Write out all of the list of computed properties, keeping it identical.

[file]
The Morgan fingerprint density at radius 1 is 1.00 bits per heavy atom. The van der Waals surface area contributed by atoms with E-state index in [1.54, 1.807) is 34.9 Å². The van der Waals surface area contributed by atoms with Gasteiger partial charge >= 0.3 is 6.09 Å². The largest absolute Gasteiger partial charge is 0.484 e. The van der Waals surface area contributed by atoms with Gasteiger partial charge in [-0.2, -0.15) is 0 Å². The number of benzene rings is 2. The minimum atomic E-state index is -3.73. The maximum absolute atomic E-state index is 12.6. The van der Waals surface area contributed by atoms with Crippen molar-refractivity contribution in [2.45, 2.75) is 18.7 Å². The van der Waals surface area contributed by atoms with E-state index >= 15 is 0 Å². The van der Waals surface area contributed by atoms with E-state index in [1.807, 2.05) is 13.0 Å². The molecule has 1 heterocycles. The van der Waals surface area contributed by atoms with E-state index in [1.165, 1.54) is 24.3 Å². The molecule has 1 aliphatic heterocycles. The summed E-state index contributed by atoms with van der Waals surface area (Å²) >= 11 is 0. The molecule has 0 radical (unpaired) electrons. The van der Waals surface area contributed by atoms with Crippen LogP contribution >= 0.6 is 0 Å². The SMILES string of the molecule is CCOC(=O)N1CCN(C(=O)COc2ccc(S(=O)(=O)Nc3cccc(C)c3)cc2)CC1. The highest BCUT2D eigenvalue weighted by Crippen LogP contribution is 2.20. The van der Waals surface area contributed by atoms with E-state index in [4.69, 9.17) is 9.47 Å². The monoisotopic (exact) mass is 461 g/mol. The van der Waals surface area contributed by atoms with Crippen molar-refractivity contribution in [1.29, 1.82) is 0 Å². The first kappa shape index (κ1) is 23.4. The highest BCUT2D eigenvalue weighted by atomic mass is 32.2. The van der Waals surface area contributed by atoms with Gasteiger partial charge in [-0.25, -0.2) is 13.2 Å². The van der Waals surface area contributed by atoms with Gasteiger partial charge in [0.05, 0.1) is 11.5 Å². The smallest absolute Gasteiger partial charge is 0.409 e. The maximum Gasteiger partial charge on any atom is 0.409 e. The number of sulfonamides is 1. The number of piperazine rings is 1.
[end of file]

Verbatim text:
The Morgan fingerprint density at radius 1 is 1.00 bits per heavy atom. The van der Waals surface area contributed by atoms with E-state index in [1.54, 1.807) is 34.9 Å². The van der Waals surface area contributed by atoms with Gasteiger partial charge >= 0.3 is 6.09 Å². The largest absolute Gasteiger partial charge is 0.484 e. The van der Waals surface area contributed by atoms with Gasteiger partial charge in [-0.2, -0.15) is 0 Å². The number of benzene rings is 2. The minimum atomic E-state index is -3.73. The maximum absolute atomic E-state index is 12.6. The van der Waals surface area contributed by atoms with Crippen molar-refractivity contribution in [2.45, 2.75) is 18.7 Å². The van der Waals surface area contributed by atoms with E-state index >= 15 is 0 Å². The van der Waals surface area contributed by atoms with E-state index in [1.807, 2.05) is 13.0 Å². The molecule has 1 heterocycles. The van der Waals surface area contributed by atoms with E-state index in [1.165, 1.54) is 24.3 Å². The molecule has 1 aliphatic heterocycles. The summed E-state index contributed by atoms with van der Waals surface area (Å²) >= 11 is 0. The molecule has 0 radical (unpaired) electrons. The van der Waals surface area contributed by atoms with Crippen LogP contribution >= 0.6 is 0 Å². The SMILES string of the molecule is CCOC(=O)N1CCN(C(=O)COc2ccc(S(=O)(=O)Nc3cccc(C)c3)cc2)CC1. The highest BCUT2D eigenvalue weighted by Crippen LogP contribution is 2.20. The van der Waals surface area contributed by atoms with E-state index in [4.69, 9.17) is 9.47 Å². The monoisotopic (exact) mass is 461 g/mol. The van der Waals surface area contributed by atoms with Crippen molar-refractivity contribution in [1.29, 1.82) is 0 Å². The first kappa shape index (κ1) is 23.4. The highest BCUT2D eigenvalue weighted by atomic mass is 32.2. The van der Waals surface area contributed by atoms with Gasteiger partial charge in [-0.25, -0.2) is 13.2 Å². The van der Waals surface area contributed by atoms with Gasteiger partial charge in [0.05, 0.1) is 11.5 Å². The smallest absolute Gasteiger partial charge is 0.409 e. The maximum Gasteiger partial charge on any atom is 0.409 e. The number of sulfonamides is 1. The number of piperazine rings is 1.